The Joe Ely Band loved to play music. They started on time, took short breaks, and played until someone made them stop. Robert Hilburn wrote that Ely could be, "the most important male singer to emerge in country music since the mid-60s crop of Waylon Jennings, Merle Haggard, and Willie Nelson". The long review with pictures took up the whole fine arts section of the biggest newspaper in the country. Hilburn praised each of the band individually. He was blown away when they just kept playing when the lights came on at closing time. After that, several major record companies were interested.

    The last time I saw Bob Neal was at the Old Waldorf in San Francisco on February 22, 1979. Little Pete, a black dwarf who was always around Stubb’s Bar-B-Q, was travelling with the band. To open the show, Little Pete came out and announced, "Lubbock, Texas, produces the Joe Ely Band!" Then he jumped off the elevated stage and Bo Billingsley, the giant roady, caught him. Bob Neal, the old showman that had seen it all, just loved that.

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    Comments

    Comment from Anthony Holden
    Time: February 3, 2009, 11:15 am

    Readers, Johnny Hughes is the author of the excellent poker novel TEXAS POKER WISDOM – which I quote on pp. 37-39 of HOLDEN ON HOLD’EM – and *highly* recommend.

    Comment from Johnny Hughes
    Time: February 3, 2009, 11:55 am

    Thanks, loads. I am still fact checking. Yesterday, I spent some time with Jack Neal and Larry Welborn, who were Buddy Holly’s earliest bandmates. I remembered Elvis, Bill Black, and Scotty Moore from their live performance at Johnson Connelly Pontiac show room. They wanted some beer in a dry town, and I did a bit of bootlegging at the Cotton Club. The internet said Buddy Holly also sang at the Pontiac dealership, but I didn’t remember it that way so I left it out.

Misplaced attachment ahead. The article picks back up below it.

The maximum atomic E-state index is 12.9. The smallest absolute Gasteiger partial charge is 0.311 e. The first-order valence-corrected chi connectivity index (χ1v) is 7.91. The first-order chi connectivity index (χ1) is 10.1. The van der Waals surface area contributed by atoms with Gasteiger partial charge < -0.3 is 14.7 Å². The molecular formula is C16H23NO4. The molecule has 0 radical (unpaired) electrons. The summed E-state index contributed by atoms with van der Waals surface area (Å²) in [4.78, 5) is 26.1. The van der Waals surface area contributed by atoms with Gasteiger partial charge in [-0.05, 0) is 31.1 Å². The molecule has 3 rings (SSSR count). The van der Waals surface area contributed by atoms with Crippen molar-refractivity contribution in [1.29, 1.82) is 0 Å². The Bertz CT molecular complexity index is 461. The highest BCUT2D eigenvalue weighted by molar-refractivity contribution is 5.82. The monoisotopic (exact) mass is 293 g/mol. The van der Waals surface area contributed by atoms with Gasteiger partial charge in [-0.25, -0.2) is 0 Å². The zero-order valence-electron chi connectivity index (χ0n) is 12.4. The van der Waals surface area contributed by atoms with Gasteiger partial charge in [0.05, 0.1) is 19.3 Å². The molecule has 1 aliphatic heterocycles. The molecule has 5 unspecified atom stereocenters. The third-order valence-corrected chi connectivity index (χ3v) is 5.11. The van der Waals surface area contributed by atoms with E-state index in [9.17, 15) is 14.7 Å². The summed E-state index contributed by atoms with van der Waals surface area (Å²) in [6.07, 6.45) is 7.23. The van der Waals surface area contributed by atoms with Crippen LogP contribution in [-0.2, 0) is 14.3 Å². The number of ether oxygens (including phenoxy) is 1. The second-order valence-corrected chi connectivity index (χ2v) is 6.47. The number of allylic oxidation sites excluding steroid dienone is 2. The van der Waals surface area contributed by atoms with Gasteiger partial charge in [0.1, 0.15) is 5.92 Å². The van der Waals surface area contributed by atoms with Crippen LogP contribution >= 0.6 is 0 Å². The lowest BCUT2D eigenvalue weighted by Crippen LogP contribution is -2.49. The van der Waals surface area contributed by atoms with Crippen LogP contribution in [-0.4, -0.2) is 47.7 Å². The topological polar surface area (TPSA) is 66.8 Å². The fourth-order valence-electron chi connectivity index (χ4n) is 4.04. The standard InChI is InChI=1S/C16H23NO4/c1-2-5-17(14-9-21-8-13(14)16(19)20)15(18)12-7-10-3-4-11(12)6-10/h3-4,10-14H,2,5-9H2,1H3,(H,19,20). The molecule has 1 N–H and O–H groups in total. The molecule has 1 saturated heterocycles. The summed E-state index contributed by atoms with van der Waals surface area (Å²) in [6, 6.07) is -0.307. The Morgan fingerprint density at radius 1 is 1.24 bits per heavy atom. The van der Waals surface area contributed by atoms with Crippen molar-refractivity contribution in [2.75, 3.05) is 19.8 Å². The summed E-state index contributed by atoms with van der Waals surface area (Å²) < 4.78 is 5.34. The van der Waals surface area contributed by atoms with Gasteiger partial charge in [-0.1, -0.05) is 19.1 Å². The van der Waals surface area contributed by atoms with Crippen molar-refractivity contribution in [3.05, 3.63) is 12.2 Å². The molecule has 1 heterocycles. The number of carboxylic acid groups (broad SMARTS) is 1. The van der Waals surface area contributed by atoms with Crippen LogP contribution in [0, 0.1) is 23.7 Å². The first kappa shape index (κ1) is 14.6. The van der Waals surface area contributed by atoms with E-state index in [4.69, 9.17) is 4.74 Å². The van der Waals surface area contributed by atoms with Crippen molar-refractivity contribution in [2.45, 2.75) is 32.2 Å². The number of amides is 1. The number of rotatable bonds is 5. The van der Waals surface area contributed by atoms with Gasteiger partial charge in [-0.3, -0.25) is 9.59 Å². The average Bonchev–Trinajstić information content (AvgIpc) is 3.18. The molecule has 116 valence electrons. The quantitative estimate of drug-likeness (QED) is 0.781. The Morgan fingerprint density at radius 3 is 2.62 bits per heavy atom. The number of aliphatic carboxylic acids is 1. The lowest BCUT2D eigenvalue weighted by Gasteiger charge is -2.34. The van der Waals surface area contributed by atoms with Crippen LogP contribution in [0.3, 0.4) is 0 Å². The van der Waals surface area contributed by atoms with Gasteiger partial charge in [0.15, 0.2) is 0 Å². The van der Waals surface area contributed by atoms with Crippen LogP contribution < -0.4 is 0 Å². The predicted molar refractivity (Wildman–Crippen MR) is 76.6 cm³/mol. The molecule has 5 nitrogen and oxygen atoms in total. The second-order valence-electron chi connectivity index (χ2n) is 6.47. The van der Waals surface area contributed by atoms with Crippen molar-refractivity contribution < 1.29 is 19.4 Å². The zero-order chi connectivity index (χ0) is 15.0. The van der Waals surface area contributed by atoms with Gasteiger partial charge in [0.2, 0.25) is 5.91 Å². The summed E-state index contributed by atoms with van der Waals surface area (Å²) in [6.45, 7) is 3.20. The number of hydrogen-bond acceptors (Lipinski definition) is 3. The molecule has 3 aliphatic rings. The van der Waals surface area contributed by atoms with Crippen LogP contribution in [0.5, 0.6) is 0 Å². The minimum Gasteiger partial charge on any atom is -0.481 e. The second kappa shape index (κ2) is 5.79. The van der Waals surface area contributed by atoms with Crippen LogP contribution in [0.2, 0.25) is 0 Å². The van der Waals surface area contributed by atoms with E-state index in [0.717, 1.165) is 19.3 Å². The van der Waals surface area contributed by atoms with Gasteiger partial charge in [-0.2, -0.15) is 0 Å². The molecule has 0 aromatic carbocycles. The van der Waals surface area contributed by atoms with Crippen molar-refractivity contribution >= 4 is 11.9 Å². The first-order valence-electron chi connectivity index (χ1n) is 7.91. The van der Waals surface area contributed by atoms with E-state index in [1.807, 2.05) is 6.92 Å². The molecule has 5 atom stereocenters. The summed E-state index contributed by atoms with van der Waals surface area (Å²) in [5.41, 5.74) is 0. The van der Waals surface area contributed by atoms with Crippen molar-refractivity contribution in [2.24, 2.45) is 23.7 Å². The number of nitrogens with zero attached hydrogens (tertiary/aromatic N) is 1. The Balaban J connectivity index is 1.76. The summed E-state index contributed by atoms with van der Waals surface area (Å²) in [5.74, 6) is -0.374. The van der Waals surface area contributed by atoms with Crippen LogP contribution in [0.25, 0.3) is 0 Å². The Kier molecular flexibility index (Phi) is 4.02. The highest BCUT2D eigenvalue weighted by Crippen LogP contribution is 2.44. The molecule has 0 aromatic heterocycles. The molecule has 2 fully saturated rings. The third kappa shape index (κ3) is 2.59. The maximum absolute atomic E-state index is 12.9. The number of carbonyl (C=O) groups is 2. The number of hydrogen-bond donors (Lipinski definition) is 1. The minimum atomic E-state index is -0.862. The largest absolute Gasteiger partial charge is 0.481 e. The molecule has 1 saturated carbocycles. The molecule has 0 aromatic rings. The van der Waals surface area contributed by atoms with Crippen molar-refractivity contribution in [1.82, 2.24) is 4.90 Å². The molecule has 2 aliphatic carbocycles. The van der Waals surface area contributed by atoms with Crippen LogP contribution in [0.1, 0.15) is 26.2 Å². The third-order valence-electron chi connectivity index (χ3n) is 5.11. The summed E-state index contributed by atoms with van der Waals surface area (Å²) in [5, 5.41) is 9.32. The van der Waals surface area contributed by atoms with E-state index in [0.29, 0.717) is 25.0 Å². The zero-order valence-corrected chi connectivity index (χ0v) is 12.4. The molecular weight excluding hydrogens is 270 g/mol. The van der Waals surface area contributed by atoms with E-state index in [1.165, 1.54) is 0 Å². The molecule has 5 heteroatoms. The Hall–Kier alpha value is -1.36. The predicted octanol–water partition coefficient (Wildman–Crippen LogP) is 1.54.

I am not a good enough writer to convey what a fine, nice fellow Buddy Holly was. Peggy Sue has written a lying book saying Buddy was in love with her. Maria Elena, the widow, is much hated in our home town of Lubbock, because she has blocked our music festivals. Natalie Maines, also of Lubbock, is also hated here for her true remarks in England. Everyone hates Bill Griggs, the historian. Buddy’s surviving brothers, the surviving early Crickets, Joe B. and Jerry, alll hate each other and they hate Peggy Sue, Maria Elena, and Bill Griggs. Nobody really likes each other except Joe B. and Jerry. It is a soap opera. The music did not die!

    Comment from Anthony Holden
    Time: February 4, 2009, 12:13 am

    No, the music will never die, Johnny – and today, the 50th anniversary of Buddy’s death, is the perfect date to celebrate it. I myself remember the day vividly, as my 11-year-old self (just half Buddy’s age) heard the stunning news on my way into dinner at my boarding school in North Wales, then crossed the room during the meal to tell a Buddy-loving friend – and wound up getting caned for this breach of school rules by the dire, Dickensian headmaster. Those Buddy left behind may alas have wound up hating each other, as you say, but the entire world still loves Buddy’s music – and surely always will.

    Comment from Johnny Hughes
    Time: February 4, 2009, 3:53 pm

    Yesterday, there were panels and events at the Buddy Holly Center here in Lubbock, Texas. Folks from England come here all the time. There were also folks from Australia, Germany, Scotland, and many of the lesser states.